Year of Graduation
Financial Repression in a Model of Strategic Fiscal and Monetary Policy Interaction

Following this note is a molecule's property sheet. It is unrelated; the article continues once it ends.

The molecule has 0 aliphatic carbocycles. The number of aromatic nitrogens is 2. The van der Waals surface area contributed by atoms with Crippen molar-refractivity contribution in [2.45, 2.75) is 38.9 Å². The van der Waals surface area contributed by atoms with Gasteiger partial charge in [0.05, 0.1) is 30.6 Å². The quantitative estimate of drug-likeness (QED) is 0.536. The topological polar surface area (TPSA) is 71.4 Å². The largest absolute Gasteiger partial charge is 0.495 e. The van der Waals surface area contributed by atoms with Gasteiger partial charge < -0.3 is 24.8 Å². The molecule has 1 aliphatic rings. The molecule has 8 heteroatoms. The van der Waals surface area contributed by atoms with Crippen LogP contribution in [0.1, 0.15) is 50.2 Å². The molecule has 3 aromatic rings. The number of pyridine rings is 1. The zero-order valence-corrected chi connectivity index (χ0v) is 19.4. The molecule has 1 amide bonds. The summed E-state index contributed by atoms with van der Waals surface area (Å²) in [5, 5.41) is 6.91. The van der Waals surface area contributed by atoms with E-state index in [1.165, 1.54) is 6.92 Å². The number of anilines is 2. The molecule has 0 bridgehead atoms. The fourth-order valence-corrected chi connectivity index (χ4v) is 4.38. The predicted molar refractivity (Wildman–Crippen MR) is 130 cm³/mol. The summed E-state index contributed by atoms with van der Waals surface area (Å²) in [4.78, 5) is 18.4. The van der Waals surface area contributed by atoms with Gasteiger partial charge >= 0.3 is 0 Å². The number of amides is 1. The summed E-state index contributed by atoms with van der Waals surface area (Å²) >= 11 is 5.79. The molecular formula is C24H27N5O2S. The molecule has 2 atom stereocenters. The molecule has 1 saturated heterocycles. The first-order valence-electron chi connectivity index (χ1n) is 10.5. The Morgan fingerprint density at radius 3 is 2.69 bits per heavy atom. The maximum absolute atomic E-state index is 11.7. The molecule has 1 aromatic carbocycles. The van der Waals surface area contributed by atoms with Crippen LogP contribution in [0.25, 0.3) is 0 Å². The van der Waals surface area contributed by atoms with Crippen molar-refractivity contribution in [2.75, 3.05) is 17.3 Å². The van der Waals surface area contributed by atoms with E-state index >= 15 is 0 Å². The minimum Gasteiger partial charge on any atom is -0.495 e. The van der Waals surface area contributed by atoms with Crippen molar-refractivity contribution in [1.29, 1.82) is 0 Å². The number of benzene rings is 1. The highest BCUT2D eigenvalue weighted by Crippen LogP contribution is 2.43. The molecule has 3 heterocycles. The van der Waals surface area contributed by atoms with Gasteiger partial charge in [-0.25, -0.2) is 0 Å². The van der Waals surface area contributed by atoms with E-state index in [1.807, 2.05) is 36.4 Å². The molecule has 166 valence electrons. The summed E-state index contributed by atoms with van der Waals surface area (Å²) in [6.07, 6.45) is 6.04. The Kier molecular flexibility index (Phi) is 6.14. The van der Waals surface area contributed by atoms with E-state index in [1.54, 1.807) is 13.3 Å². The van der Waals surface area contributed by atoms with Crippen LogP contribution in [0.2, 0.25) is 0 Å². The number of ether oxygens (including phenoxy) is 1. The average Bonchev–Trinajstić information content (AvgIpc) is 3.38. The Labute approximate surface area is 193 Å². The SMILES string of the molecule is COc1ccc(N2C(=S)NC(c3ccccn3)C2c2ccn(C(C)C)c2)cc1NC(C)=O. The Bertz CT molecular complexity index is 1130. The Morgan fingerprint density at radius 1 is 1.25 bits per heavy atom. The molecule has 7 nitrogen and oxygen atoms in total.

Modern financial repression refers to the non-market public debt placement with the below-market rate of return. It provides the government with extra revenues to finance government purchases and at the same time guarantees the sustainability of public debt. We aim to explain financial repression as an outcome of strategic fiscal and monetary policy interaction. To do this, we modify the framework introduced by Isakov and Pekarski (2018) by explicitly attributing two financial repression instruments to independent policymakers. The government has the regulatory power to enlarge the demand for public debt. The central bank controls the rate of return on debt. It is reluctant to set the interest rate below the neutral level, but benefits from closer-to-target public debt. Our analysis shows that in different strategic regimes (Cournot equilibrium, leadership and coordination) financial repression instruments can either substitute or complement each other in terms of providing the revenue. Moreover, institutional framework that gives strategic advantage in policy making to central bank helps to soften financial repression in terms of both fiscal and monetary instruments and delivers maximum possible level of social welfare.